Google today announced new additions to its Confidential Computing portfolio as part of its Cloud Next OnAir event: Confidential Google Kubernetes Engine (GKE) in beta mode, and new features for Confidential VMs.
Confidential GKE Nodes is the second product in Google Cloud's Confidential Computing lineup, following the July launch of Confidential VMs, which are generally available starting today.
Built on the same technology, Confidential GKE Nodes will give businesses more options for confidential workloads when they want to use Kubernetes clusters with GKE. Users will be able to configure a GKE cluster to only deploy nodes with Confidential VM capabilities, and they can keep data encrypted in memory with a node-specific key generated and managed by the AMD EPYC processor.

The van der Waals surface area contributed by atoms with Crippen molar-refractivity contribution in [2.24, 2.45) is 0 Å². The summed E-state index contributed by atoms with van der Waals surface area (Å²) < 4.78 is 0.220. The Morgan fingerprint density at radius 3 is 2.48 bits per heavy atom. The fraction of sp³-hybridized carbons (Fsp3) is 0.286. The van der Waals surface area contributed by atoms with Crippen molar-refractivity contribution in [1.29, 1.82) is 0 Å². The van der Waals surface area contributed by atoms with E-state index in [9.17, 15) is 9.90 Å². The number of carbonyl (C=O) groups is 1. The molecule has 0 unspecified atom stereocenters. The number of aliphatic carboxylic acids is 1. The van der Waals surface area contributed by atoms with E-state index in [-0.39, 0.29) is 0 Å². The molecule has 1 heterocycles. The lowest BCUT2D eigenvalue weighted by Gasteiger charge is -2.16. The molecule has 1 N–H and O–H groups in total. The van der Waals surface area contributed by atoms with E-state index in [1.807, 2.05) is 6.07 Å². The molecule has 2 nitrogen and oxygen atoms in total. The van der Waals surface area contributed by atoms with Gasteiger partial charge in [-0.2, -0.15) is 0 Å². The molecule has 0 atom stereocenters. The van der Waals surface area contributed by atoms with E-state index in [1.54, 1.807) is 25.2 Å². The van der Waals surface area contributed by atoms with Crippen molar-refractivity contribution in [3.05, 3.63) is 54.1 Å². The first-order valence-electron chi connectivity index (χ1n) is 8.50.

In addition to making Confidential VMs generally available, Google is announcing a few new capabilities added during the beta period. One of these is the inclusion of audit reports containing detailed logs about the integrity of the AMD Secure Processor Firmware responsible for key generation in Confidential VM instances.
Google is also adding new policy controls for Confidential Computing resources. Users can now use the IAM Org Policy to define access privileges for Confidential VMs; they may also disable non-Confidential VMs running in a project. More additions support this level of enforcement: Users can rely on a combination of policy constrains and firewall rules to make sure Confidential VMs only interact with other Confidential VMs, even if they VMs are in separate projects.
Read more details here.